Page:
The Treasurer stated in Press Release No. 26 of 11 March 1998 that Australia's double tax treaties would be renegotiated in respect of non-resident licencees from countries with which Australia has a double tax treaty. The purpose of the renegotiation will be to treat the income and gains made by such non-resident spectrum licencees as royalties for treaty purposes. For a double tax treaty to be amended the agreement of both countries is required. Australia has over 40 double tax treaties. To renegotiate the treaties as proposed may involve considerable time and resources.

Endnotes

  1. Treasurer's Press Release No. 26 of 11 March 1998.

  2. Division 11A of Part III of the Income Tax Assessment Act 1936.

  3. Explanatory Memorandum for Taxation Laws Amendment Bill (No. 6) 1999 p. 36.

  4. (AGPS, Canberra, 1996).

  5. Explanatory Memorandum for Taxation Laws Amendment Bill (No. 6) 1999, p. 60.

 

Contact Officer and Copyright Details

Michael Kobetsky, Consultant
22 April 1999
Bills Digest Service
Information and Research Services

This paper has been prepared for general distribution to Senators and Members of the Australian Parliament. While great care is taken to ensure that the paper is accurate and balanced, the paper is written using information publicly available at the time of production. The views expressed are those of the author and should not be attributed to the Information and Research Services (IRS). Advice on legislation or legal policy issues contained in this paper is provided for use in parliamentary debate and for related parliamentary purposes. This paper is not professional legal opinion. Readers are reminded that the paper is not an official parliamentary or Australian government document.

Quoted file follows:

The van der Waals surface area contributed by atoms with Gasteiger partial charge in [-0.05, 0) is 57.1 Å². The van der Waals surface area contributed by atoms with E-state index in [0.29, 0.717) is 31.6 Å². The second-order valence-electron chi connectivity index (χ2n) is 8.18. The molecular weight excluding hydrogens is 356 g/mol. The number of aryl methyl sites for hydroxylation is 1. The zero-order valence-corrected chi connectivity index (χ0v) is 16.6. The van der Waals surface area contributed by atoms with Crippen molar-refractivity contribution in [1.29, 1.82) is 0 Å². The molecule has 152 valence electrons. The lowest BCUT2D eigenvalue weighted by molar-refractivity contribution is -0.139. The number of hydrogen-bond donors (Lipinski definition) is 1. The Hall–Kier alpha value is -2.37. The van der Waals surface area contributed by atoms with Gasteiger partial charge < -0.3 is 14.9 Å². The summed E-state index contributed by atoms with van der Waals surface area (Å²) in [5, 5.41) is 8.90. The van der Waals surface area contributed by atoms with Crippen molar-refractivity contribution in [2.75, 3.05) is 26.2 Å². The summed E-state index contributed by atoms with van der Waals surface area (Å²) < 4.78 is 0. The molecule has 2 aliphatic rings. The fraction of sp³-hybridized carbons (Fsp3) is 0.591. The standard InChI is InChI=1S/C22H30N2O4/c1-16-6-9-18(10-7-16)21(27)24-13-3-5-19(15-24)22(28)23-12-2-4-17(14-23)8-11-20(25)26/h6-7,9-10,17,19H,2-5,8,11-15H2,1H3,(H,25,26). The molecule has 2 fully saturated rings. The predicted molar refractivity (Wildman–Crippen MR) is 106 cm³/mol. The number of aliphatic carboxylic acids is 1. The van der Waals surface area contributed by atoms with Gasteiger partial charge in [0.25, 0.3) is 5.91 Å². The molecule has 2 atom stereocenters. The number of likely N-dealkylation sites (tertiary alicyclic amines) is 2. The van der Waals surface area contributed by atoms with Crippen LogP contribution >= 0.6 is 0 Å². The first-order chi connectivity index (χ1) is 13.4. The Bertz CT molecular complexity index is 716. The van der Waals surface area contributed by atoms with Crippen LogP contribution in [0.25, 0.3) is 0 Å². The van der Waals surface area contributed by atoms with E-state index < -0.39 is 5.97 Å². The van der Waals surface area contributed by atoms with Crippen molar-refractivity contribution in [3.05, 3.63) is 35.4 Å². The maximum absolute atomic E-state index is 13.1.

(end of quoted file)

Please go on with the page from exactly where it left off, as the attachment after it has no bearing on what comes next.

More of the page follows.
IRS staff are available to discuss the paper's contents with Senators and Members
and their staff but not with members of the public.

ISSN 1328-8091
© Commonwealth of Australia 1999

Except to the extent of the uses permitted under the Copyright Act 1968, no part of this publication may be reproduced or transmitted in any form or by any means, including information storage and retrieval systems, without the prior written consent of the Parliamentary Library, other than by Members of the Australian Parliament in the course of their official duties.

Published by the Department of the Parliamentary Library, 1999.

Back to top


Facebook LinkedIn Twitter Add | Email Print